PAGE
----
A second voyage of more than 1,000 people left Scotland and arrived on November 30, 1699 to discover the settlement of 'New Edinburgh' deserted and overgrown, but quickly set about rebuilding it. However, their fear of being driven out by the Spaniards led them to attack the Spanish fort at Toubacanti in January 1700. They Scots were then subjected to Spanish attacks for a month until they surrendered, and were allowed to leave. Just a few hundred survived.The failure of the Darien scheme was one of the motivations for the 1707 Acts of Union, inasmuch as part of the Scottish establishment realised that Scotland could never be a major power, unless it shared the benefits of England's international trade and the growth of the English Empire.
More so, the Scottish economy had been bankrupted by the "Darien Fiasco" and Westminster had been petitioned by Scotland to wipe out the Scottish national debt and stabilise the currency.

In 1720 the whole of England became involved with what has since become known as The South Sea Bubble.
In 1720, in return for a loan of £7 million to finance the war against France, the House of Lords passed the South Sea Bill, which allowed the South Sea Company a monopoly in trade with South America.
The company underwrote the English National Debt, which stood at £30 million, on a promise of 5% interest from the Government.
Shares immediately rose to 10 times their value, speculation ran wild and all sorts of companies, some lunatic, some fraudulent or just optimistic were launched.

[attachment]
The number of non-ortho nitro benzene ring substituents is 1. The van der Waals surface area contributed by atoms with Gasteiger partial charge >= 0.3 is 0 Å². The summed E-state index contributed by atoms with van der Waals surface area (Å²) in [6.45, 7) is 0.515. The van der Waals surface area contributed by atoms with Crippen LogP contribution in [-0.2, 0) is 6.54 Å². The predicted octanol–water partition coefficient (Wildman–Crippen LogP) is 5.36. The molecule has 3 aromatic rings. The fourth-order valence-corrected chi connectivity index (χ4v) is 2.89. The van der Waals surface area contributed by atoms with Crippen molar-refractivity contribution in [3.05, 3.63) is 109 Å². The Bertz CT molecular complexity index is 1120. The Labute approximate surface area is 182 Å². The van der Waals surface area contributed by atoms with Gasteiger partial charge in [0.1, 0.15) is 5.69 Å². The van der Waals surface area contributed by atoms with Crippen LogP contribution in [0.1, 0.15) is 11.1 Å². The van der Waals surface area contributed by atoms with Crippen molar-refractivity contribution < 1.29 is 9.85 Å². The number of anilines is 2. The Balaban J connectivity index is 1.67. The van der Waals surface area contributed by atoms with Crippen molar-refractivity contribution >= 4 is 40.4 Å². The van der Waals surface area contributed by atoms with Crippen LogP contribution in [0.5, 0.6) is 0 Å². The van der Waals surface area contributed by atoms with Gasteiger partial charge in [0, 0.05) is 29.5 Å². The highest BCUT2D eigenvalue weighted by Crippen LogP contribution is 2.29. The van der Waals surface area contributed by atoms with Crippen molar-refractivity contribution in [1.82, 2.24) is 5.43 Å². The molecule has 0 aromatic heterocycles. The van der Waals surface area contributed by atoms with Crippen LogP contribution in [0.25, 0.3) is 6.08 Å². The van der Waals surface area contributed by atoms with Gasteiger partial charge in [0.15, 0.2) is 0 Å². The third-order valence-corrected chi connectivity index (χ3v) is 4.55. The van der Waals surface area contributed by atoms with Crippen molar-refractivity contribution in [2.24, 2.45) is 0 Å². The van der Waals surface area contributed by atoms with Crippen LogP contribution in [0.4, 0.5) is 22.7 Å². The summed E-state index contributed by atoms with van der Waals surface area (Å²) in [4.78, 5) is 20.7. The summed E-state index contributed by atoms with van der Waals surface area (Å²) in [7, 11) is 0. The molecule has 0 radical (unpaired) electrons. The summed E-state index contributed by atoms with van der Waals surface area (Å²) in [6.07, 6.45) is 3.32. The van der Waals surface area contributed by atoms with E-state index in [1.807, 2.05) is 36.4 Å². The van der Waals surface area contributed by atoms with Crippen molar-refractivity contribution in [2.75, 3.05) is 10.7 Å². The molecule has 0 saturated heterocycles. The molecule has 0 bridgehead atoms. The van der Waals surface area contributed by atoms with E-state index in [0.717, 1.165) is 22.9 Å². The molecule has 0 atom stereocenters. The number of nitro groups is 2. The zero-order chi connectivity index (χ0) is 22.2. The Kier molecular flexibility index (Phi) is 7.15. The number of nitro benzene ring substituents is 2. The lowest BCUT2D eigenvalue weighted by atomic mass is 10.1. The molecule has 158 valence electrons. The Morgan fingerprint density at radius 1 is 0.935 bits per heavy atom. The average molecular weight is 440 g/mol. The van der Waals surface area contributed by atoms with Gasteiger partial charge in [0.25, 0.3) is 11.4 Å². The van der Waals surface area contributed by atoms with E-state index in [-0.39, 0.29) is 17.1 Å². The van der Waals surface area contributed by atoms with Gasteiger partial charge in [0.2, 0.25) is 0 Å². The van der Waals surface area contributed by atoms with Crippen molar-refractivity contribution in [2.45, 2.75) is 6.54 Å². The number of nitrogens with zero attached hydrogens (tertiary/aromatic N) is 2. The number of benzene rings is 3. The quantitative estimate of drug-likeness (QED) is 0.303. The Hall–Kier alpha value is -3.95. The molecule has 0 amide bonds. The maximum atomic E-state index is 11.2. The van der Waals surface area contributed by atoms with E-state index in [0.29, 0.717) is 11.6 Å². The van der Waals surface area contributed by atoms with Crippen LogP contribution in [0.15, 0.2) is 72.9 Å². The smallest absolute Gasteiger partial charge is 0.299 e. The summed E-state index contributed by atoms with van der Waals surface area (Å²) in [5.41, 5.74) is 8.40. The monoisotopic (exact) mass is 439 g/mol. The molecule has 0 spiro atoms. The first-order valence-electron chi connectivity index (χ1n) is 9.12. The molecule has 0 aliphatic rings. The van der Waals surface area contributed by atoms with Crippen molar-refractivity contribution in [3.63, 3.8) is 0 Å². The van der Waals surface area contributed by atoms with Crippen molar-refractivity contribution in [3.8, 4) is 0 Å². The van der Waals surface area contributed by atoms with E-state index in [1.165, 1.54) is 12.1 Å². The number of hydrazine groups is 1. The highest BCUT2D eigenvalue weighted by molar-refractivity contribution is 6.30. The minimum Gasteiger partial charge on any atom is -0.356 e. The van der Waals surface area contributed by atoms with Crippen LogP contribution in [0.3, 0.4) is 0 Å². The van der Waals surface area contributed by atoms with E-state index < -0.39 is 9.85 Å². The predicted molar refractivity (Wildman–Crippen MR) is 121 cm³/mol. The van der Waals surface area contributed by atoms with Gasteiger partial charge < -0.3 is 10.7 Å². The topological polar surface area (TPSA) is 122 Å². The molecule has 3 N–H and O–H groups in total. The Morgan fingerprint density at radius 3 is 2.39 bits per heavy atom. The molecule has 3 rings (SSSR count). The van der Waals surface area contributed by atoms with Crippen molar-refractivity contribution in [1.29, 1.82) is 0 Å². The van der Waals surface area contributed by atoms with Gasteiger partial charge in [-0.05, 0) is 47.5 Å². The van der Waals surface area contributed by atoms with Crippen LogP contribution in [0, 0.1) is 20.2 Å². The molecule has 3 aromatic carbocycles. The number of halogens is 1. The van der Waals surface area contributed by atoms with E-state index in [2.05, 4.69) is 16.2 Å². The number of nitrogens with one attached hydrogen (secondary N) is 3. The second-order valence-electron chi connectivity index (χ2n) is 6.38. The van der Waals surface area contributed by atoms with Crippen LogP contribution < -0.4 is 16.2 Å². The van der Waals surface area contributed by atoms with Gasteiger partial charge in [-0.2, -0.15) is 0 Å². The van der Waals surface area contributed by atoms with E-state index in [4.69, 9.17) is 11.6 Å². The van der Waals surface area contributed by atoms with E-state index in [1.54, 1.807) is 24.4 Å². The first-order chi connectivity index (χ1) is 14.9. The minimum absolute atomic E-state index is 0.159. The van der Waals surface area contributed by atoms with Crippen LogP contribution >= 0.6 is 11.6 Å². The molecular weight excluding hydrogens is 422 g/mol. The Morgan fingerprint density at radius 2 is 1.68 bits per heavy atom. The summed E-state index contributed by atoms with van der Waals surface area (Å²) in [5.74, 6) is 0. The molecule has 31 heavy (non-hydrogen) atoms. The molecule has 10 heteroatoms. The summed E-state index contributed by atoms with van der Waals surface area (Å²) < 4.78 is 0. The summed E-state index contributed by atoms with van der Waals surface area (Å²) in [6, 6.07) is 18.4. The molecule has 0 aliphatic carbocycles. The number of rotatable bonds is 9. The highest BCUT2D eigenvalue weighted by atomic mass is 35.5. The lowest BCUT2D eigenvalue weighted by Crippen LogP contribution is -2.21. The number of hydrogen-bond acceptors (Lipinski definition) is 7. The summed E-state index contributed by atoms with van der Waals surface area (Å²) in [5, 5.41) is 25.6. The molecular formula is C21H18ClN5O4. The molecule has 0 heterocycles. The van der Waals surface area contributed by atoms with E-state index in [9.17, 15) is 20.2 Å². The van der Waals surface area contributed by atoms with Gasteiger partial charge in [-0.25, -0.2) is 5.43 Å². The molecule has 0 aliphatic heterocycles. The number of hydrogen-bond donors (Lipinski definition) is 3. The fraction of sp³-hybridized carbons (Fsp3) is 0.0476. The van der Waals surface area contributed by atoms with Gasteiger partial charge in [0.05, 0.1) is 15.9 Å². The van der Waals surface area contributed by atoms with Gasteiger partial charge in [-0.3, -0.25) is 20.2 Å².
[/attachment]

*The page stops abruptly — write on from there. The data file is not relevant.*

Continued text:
For example; one company floated was to buy the Irish Bogs, another to manufacture a gun to fire square cannon balls and the most ludicrous of all "For carrying-on an undertaking of great advantage but no-one to know what it is!!" Unbelievably £2000 was invested in this one!
The country went wild, stocks increased in all these and other 'dodgy' schemes, and huge fortunes were made.
then the  stocks crashed and people all over the country lost all of their money. Porters and ladies maids who had bought their own carriages became destitute almost overnight. The Clergy, Bishops and the Gentry lost their life savings; the whole country suffered a catastrophic loss of money and property.

Suicides became a daily occurrence. The gullible mob whose innate greed had lain behind this mass hysteria for wealth, demanded vengeance. The Postmaster General took poison and his son, who was the Secretary of State, avoided disaster by fortuitously contracting smallpox and died!
The South Sea Company Directors were arrested and their estates forfeited.
There were 462 members of the House of Commons and 112 Peers in the South Sea Company who were involved in the crash.
Frantic bankers thronged the lobbies at Parliament and the Riot Act was read to restore order.
Robert Walpole, who had been against the South Sea Company from the beginning, took charge and sorted out this terrible financial mess. He was made Chancellor of Exchequer and he divided the National Debt that had been the South Sea Company into three, between the Bank of England, the Treasury and the Sinking Fund
Darien had been the name of Scotland's one and only overseas colony, on the isthmus of Panama. The expedition was a tragic failure. Not only did the majority of the settlers die trying to build an empire to rival England's, but so much of Scotland's capital had been invested in the scheme—the money of ordinary people, raised in town halls across the country—that the resulting crash brought about the union of Scotland with England. Like a bank on the brink of liquidation, Scotland had to be bailed out, today scots with the arse falling outta their pants still blame England as taking over Scotaland as do the Irish over the famine (not entirely the truth by half). In the end the English came to the rescue, but the terms of the deal included being ruled by Westminster – the 1707 Act of Union.  the psychological effects of this shock continue to shape Scotland's relationship with its southern neighbour.